[4] See posts to dwkcommentaries listed in footnote 2. See also U.S. Treasury Dep’t, Office of Foreign Assets Control, Frequently Asked Questions Related to Cuba (Nov. 8, 2017).

Good News: Increasing U.S. Travel to Cuba

A website for travel professionals reports that recently U.S. travel to Cuba is increasing. It cites Tom Popper,  the president of InsightCuba, which specializes in travel to the island, who says it has seen an increase of 30% for such travel in May, June and July 2018 over the prior year.[1]

One of the problems many U.S. nationals encounter in planning a trip to Cuba is not finding flights to Cuba on Expedia, TripAdvisor or Orbitz. This is due to such businesses wanting to avoid hassling with the airlines that fly to the island having an obligation to the U.S. Treasury Department’s Office of Foreign Assets Control (OFAC) for confirming that U.S. nationals on such flights are going there for a legal reason under the OFAC regulations.

The airlines, however, have no such difficulty because when you buy a ticket to fly to Cuba, you merely have to hit “accept” on the affidavit pop-up that you are traveling under one of 12 general licenses for U.S. legal travel to Cuba, which are described on OFAC’s website. The traveler, therefore, before buying a ticket must carefully review that website and determine which of the following 12 general licenses fits the planned trip:

  1. family visits;
  2. official business of the U.S. government, foreign governments, and certain intergovernmental organizations;
  3. journalistic activity;
  4. professional research and professional meetings;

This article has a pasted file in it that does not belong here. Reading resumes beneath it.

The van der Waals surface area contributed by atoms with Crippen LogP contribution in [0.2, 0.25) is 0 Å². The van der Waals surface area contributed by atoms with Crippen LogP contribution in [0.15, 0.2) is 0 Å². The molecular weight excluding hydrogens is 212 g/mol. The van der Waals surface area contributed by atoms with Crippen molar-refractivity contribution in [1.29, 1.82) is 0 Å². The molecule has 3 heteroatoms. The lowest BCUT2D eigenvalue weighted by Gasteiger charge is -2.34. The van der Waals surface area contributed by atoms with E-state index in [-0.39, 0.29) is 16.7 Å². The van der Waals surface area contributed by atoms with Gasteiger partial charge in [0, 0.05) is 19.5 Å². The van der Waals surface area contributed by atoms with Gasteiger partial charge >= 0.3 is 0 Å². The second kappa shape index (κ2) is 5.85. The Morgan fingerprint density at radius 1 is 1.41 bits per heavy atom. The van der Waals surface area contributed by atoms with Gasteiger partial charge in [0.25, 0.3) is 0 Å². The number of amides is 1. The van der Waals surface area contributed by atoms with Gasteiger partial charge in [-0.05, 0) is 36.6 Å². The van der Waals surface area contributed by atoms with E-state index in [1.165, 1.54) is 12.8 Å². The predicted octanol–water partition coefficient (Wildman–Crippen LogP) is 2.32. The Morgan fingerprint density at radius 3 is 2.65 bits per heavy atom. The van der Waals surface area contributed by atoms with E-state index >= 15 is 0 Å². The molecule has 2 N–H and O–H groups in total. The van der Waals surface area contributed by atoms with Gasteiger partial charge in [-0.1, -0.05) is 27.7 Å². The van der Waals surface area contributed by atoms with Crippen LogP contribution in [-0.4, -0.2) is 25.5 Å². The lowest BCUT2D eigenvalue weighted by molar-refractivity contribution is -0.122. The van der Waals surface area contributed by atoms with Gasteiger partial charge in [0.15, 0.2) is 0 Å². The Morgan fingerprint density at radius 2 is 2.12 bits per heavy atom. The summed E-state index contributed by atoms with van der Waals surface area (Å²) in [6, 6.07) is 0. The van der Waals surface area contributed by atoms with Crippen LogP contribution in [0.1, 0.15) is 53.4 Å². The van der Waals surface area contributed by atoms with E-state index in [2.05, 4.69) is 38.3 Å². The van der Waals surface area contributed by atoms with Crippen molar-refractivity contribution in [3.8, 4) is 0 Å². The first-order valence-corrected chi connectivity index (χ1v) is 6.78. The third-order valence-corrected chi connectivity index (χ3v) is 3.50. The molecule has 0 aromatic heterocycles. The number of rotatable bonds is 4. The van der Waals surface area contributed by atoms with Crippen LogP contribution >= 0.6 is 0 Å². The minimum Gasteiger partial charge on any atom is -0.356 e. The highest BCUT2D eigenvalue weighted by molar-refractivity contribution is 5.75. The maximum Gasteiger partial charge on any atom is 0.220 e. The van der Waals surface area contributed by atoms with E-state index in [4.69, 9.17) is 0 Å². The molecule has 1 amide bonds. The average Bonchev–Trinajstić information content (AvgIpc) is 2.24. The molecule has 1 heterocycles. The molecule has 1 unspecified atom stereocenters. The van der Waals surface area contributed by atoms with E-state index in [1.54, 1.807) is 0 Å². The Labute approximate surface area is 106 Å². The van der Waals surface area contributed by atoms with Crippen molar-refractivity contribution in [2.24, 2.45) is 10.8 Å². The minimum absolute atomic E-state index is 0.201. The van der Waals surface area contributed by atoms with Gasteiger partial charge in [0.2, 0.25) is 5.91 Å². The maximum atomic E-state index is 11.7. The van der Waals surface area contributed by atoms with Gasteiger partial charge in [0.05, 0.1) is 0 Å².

5. educational activities;
  6. religious activities;
  7. public performances, clinics, workshops, athletic and other competitions, and exhibitions;
  8. support for the Cuban people;
  9. humanitarian projects;
  10. activities of private foundations or research or educational institutes;
  11. exportation, importation, or transmission of information or information materials; and
  12. certain authorized export transactions.

U.S. travelers to Cuba also need to review this OFAC statement (para. 32) about spending in Cuba by “persons subject to U.S. jurisdiction:”

  • “There is no specific dollar limit on authorized expenses; however, in accordance with the NSPM [National Security Presidential Memorandum], OFAC is amending the CACR [Cuban Assets Control Regulations] to restrict persons subject to U.S. jurisdiction from engaging in direct financial transactions with entities and subentities identified on the State Department’s Cuba Restricted List, with certain exceptions. See 31 CFR § 515.209 and § 515.421. Consistent with these authorizations and restrictions, authorized travelers may engage in transactions ordinarily incident to travel within Cuba, including payment of living expenses and the acquisition in Cuba of goods for personal consumption there. In addition, travelers are authorized to acquire in Cuba and import as accompanied baggage into the United States merchandise for personal use only. Value imports remain subject to the normal limits on duty and tax exemptions for merchandise imported as accompanied baggage and for personal use.” (Emphasis added.)